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S & H Festival Review

A Stradivarius In A Glass Box: Lahti Sibelius Festival, 4th – 6th September 2003 (BK)


 



The Finnish city of Lahti, about 110 kilometres north-east of Helsinki, has three particular claims to fame just now. It has the Olympic-standard ski jumps which dominate its sky line, the Lahti Sinfonia and Osmo Vänskä, and it has the remarkable new concert hall, Sibeliustalo, which is the orchestra’s home. Locals call the new building ‘A Stradivarius in a Glass Box,’ because of its construction and acoustic.

To coincide with the concert hall’s opening in 2000, Lahti launched an annual Sibelius Festival for which Vänskä and the orchestra provide the backbone. The festival takes place in early September and its principal component is always three days of orchestral music, with additional chamber performances, lectures and discussions about the composer’s life and works. There’s usually a public interview with Vänskä himself (in English) also where he discusses performing Sibelius.

Having provided a complete cycle of symphonies (except Kullervo) and the violin concerto (with Joshua Bell) in 2002, this year’s orchestral festival concentrated entirely on Sibelius’ music for the stage. Harald Relander, the Festival’s President calls this a ‘brave idea’ in his programme note and it’s not difficult to see why: a three day programme of theatre music might well have been a commercial risk anywhere else but in Finland.

The brave idea paid off handsomely however, since Sibeliophiles turned up in numbers for these lesser known pieces. Day 1 had the Karelia Overture Op.10, The Maiden in the Tower and the King Christian II Suite Op.27. Day 2 offered Snöfrid Op.29, an ‘improvisation for mixed choir, narrator and orchestra,’ some music for the play Kuolema (Death) including the ‘Valse Triste’, The Wood-Nymph Op.15 and Everyman Op.83. The festival concluded with Cassazione, Op 6, a piece simply called Cortège written in 1905 to honour the retiring director of the Finnish National Theatre, and the music for The Tempest Op.109. It was a lot to take in all at once though, even if some of the music was familiar from Vänskä’s BIS recordings.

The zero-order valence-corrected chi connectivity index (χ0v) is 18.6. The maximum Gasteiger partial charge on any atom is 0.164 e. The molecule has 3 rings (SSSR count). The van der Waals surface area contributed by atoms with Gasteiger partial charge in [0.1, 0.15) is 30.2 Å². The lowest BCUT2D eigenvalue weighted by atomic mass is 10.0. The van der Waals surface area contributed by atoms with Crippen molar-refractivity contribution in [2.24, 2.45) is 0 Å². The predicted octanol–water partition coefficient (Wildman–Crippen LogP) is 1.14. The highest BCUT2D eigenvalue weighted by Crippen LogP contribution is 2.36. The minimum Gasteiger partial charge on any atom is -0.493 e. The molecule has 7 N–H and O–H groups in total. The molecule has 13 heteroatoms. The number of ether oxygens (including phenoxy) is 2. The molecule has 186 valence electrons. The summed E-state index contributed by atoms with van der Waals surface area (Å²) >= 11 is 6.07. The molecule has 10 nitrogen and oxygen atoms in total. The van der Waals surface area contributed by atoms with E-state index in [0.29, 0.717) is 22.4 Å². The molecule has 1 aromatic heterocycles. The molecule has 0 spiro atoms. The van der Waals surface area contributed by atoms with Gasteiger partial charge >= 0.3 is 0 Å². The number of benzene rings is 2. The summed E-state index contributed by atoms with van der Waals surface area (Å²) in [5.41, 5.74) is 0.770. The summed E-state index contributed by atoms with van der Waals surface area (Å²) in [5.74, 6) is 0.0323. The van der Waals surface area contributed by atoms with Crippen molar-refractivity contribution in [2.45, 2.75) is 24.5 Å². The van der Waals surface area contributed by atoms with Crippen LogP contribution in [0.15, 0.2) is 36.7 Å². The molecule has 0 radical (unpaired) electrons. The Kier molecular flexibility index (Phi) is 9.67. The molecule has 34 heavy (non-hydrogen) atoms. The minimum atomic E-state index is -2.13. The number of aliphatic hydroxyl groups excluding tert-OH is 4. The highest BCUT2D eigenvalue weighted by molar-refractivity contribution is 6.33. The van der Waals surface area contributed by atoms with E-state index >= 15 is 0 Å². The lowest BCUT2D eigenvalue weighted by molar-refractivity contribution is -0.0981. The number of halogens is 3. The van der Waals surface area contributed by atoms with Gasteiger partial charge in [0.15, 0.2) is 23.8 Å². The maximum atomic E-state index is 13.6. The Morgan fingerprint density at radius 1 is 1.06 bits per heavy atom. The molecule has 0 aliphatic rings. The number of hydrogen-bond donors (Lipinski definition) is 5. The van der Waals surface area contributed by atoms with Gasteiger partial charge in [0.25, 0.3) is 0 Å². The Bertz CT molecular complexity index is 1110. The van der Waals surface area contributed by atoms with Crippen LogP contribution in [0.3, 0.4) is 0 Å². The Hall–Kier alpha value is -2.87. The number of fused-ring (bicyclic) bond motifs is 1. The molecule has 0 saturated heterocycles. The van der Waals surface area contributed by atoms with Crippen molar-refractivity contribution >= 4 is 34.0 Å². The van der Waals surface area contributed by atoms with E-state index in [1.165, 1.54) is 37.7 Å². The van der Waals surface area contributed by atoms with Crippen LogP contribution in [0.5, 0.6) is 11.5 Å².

Sibeliustalo (there are neither definite nor indefinite articles in Finnish) is a splendid building designed by the Finnish architects Hannu Tikka and Kimmo Lintu. Based on a former factory site standing by Lake Vesijärvi, the ‘Glass Box’ has commanding views of the lake and is equipped as a conference centre as well as a concert hall. There are many thoughtful touches included in the design: small lamps in the atrium’s ceiling for instance, are arranged to represent the star chart for Sibelius’ birthday, December 8th 1865. The ‘Stradivarius,’ the wooden 1250 seat auditorium, was acoustically engineered by Russell Johnston of Artec Consultants Inc. New York, who had previously worked on Birmingham’s Symphony Hall and the Royal Opera House, London. The acoustic works very well indeed, allowing some of the quietest orchestral playing I have ever experienced to be heard with complete clarity pretty well anywhere.